Best Drunk Feeling From A Local Beer 2014 | Peticolas Velvet Hammer | Best of Dallas® 2020 | Best Restaurants, Bars, Clubs, Music and Stores in Dallas | Dallas Observer

There is a feeling, somewhere around the end of the second Velvet Hammer, where your face gets kind of warm and suddenly all of your friends aren't so terrible anymore, and you start anticipating the third Velvet Hammer with both delight and fear. It's more akin to a trip than your average bout of drunkenness. On Velvet Hammer, you know that very soon you won't be able to remember any more of the evening, but in the most delightful way possible. It's 7 p.m. Do you know where your brain is?

Lauren Drewes Daniels

People are putting a lot of focus on mixology these days, with artisanal bitters and obscure spirits dominating the local drinking scene. But for the utilitarian drinker who prefers imbibing in a dim dive, it's hard not to look at these needlessly complicated drink slingers as pretentious cocktoligists. Fuck your handmade maraschino cherries; we just want to get drunk. And for the devoted drinkers, only a proper bartender will do — one like Roger Nelson at Lakewood Landing. Nelson won't outfit your cocktail with a sprig of thyme and then make a coy reference to the clock on the wall, but he'll pour you a black and tan with a sniper's precision — a demarcation of Guinness and Bass that's as clearly defined as the DMZ. Better yet, order a Bud, which only requires the twist of a cap. Nelson has been slinging beers at this East Dallas dive for five years now and he's never served a mixed drink that has more ingredients than a wedding cake. What's that you'll have? Jack and Coke? You'll fit right in here.

The Meddlesome Moth offers an incredibly wide selection put together by people who are passionate about great beer. There's always have something unique. If there's a very limited release that has the beer nerds drooling, you can bet the Moth will have it. If a brewmaster from some far-flung state or country is in town, chances are he or she will have a meet-and-greet or beer dinner there. Partner Keith Schlabs has been a part of the craft beer movement in the Dallas area since the days when they were called microbrews, and cicerone Matt Quenette has forgotten more about beer than most of us will ever know. One look at the cool stainless steel tap wall — not a macro to be found — and you'll want to live there.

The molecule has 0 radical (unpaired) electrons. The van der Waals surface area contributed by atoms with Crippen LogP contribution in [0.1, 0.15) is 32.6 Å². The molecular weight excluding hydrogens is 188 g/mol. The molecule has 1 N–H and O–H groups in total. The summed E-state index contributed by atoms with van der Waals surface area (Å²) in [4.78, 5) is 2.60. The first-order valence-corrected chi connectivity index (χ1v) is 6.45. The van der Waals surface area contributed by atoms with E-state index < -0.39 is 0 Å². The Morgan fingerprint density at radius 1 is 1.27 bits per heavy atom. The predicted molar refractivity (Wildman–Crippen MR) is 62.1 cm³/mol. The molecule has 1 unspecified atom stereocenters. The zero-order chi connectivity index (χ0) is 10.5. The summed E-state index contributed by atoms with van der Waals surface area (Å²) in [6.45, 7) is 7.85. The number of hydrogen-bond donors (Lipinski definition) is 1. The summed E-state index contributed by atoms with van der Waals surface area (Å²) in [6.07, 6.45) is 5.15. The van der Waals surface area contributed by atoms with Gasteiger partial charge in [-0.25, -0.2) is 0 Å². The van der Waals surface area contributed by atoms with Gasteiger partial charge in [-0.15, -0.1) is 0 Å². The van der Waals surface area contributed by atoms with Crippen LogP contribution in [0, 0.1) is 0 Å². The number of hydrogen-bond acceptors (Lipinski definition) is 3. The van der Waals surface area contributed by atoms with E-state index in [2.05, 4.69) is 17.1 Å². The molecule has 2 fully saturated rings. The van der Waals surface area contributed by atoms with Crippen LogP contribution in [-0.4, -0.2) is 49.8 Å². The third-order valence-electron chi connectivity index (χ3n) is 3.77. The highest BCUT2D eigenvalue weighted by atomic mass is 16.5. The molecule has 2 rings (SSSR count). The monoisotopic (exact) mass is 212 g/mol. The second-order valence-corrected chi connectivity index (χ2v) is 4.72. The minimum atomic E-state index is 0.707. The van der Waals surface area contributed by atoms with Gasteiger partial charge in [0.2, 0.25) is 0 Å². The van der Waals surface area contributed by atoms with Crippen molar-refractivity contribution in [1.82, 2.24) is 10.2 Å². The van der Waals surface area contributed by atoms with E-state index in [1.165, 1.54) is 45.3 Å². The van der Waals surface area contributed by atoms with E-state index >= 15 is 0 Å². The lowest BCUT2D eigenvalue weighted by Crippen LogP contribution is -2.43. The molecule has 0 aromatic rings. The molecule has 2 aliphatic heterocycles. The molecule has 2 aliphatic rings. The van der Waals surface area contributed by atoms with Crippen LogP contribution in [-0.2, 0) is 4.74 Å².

Our unofficial nickname for this place is "Tacos, Beers and Chandeliers," because it has those three things in abundance. It's a fairly new gas station with a grill and coin laundry, and for reasons unknown is lit by dozens of LED chandeliers, including a huge one that hangs directly over an ice bin filled with tallboys of malt liquor. But the beer cooler has far more than malt liquor, offering a surprisingly good selection of craft beer bottles and cans from Dogfish Head, Harpoon, Real Ale, Founders and more. Even better are the tacos offered from the flat grill. Tacos al pastor are savory and semisweet, sliced off the trompo and crisped on the grill, and the other options are just as good, as are the quesadillas. It's an unexpected oasis of great food and beer in southern Oak Cliff.

When HG Sply Co. opened its expansive patio, complete with full bar and kitchen, we thought, "This is as cool as it gets." It's a respite from the high-octane Uptown rooftop decks and has a different view of downtown Dallas than the Hotel Belmont patio. But then Nora came in with a less obstructed view, a quieter ambiance and delicious Afghan food. Sharing a plate of hummus and pita while sitting next to your date on a couch under the curtained cabana feels like vacationing in the Mediterranean. Take a break from the hustle and bustle of Lower Greenville and enjoy the hot, summer breeze while sipping a dry red wine.

Catherine Downes